What Levin discovered by talking with his customers was they really liked was the software he had invented to predict pricing and identify supply chain problems. His customers wanted Levin to become a software company providing customized solutions to steel companies.

However, Levin's board, composed mostly of investors, was married to his business plan and could not be convinced that a pivot was needed. The plan, with its fictional forecasts and mythical customers, operated as a brake on the inevitable evolution of the company, which only occurred when Levin bought out his investors and threw out his obsolete plan. Now, in addition to selling steel in the old, conventional way, he also sells software to companies that helps them manage supply chains. He told me, "Making a successful company requires an intimate tango with customers, not a tight grip on a business plan."

It isn't only corporate experience that makes the mid-career professional better equipped to start up. If you're nearing 40, you've probably paid off your student loans, maybe have equity in a house and comfortable savings safety net. You probably have a spouse whose salary and family benefits will help lessen the risks you'll assume when you quit your job to build a new company around your dream.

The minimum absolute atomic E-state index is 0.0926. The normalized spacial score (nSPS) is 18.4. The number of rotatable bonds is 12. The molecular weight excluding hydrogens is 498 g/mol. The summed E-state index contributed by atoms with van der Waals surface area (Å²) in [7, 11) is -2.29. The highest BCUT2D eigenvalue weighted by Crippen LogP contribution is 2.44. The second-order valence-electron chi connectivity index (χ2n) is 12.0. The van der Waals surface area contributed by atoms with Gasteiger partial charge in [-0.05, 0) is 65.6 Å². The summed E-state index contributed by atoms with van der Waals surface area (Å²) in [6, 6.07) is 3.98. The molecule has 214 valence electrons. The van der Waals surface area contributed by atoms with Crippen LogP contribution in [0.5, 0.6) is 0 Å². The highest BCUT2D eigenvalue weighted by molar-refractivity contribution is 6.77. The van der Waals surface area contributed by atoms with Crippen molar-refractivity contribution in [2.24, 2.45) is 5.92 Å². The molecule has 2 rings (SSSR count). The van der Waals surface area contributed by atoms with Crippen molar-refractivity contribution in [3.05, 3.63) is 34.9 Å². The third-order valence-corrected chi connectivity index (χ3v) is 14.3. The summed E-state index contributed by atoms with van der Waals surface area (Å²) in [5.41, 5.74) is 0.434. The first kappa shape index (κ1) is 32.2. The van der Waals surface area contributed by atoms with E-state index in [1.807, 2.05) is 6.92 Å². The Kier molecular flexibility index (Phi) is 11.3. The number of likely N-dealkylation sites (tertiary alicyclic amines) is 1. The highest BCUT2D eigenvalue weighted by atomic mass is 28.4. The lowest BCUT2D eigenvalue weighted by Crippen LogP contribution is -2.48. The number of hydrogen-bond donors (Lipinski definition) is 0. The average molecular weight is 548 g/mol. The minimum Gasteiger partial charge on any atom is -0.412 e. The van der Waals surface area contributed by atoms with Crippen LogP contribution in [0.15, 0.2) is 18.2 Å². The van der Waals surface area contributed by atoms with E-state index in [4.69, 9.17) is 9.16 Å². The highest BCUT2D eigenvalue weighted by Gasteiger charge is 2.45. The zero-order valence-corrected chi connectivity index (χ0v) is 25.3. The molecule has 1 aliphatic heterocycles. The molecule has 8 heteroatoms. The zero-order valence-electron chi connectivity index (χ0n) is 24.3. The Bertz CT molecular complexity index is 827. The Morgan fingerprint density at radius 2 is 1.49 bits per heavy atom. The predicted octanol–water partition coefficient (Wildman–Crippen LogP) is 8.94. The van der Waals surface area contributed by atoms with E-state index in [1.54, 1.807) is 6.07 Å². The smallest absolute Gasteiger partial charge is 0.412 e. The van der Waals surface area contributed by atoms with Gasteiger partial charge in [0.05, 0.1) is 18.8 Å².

With 15-plus years of professional experience, you'll have a large and productive network from which you can draw customers, suppliers and mentors. Though someone 20 years your junior, born into the age of the internet, may have more connections on LinkedIn, it is only through years of work that one can convert an exchanged business contact into a meaningful connection. Who's more likely to successfully make that first sale or hire?

With visions of startup glory inspired by Zuck or Evan Spiegel in your head, you might wonder if my advice to wait, work inside a big company, and decide if the idea you've had when you are in your late thirties is really a better path to becoming a successful entrepreneur. My research at Syracuse University, not to mention years of data acquired and analyzed by the Kauffman Foundation, support this view of how and when to become an entrepreneur and what will improve your chances of starting a business.

So, as you take stock of your career at the start of this new year, and perhaps worry that you've missed your entrepreneurial moment, fear not - you're right on time, and you're in good company.

Carl J. Schramm is University Professor at Syracuse University and former president of the Ewing Marion Kauffman Foundation. Schramm has served in major corporate roles and chaired the US Department of Commerce's Measuring Innovation in the Twenty-First Century Economy Advisory Committee. He was also a member of the President's National Advisory Council on Innovation and Entrepreneurship. Schramm splits his time between upstate New York and Florida. Visit